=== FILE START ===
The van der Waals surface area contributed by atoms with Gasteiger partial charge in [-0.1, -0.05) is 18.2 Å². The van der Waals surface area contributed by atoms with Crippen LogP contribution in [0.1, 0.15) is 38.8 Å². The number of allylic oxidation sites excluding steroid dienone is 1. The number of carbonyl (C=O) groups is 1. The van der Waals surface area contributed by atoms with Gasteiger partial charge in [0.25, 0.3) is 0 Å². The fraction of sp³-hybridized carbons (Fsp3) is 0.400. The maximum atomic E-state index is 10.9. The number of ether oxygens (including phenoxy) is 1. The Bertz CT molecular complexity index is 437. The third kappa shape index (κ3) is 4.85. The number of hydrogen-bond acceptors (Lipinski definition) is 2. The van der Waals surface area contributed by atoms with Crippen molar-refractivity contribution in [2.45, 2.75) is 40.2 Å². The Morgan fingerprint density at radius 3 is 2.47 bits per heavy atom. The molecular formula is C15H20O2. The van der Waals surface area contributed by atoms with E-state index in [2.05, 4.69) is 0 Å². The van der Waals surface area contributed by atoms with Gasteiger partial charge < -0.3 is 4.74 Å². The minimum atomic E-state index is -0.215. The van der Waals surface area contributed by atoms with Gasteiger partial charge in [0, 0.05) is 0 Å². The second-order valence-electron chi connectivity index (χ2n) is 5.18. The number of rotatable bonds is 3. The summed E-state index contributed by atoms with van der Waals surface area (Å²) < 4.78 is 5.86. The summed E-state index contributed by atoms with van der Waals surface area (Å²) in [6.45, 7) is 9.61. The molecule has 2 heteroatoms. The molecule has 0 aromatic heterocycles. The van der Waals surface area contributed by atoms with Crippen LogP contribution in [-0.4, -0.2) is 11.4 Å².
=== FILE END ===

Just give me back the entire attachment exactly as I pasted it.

The van der Waals surface area contributed by atoms with Gasteiger partial charge in [-0.1, -0.05) is 18.2 Å². The van der Waals surface area contributed by atoms with Crippen LogP contribution in [0.1, 0.15) is 38.8 Å². The number of allylic oxidation sites excluding steroid dienone is 1. The number of carbonyl (C=O) groups is 1. The van der Waals surface area contributed by atoms with Gasteiger partial charge in [0.25, 0.3) is 0 Å². The fraction of sp³-hybridized carbons (Fsp3) is 0.400. The maximum atomic E-state index is 10.9. The number of ether oxygens (including phenoxy) is 1. The Bertz CT molecular complexity index is 437. The third kappa shape index (κ3) is 4.85. The number of hydrogen-bond acceptors (Lipinski definition) is 2. The van der Waals surface area contributed by atoms with Crippen molar-refractivity contribution in [2.45, 2.75) is 40.2 Å². The Morgan fingerprint density at radius 3 is 2.47 bits per heavy atom. The molecular formula is C15H20O2. The van der Waals surface area contributed by atoms with E-state index in [2.05, 4.69) is 0 Å². The van der Waals surface area contributed by atoms with Gasteiger partial charge < -0.3 is 4.74 Å². The minimum atomic E-state index is -0.215. The van der Waals surface area contributed by atoms with Gasteiger partial charge in [0, 0.05) is 0 Å². The second-order valence-electron chi connectivity index (χ2n) is 5.18. The number of rotatable bonds is 3. The summed E-state index contributed by atoms with van der Waals surface area (Å²) < 4.78 is 5.86. The summed E-state index contributed by atoms with van der Waals surface area (Å²) in [6.45, 7) is 9.61. The molecule has 2 heteroatoms. The molecule has 0 aromatic heterocycles. The van der Waals surface area contributed by atoms with Crippen LogP contribution in [-0.4, -0.2) is 11.4 Å².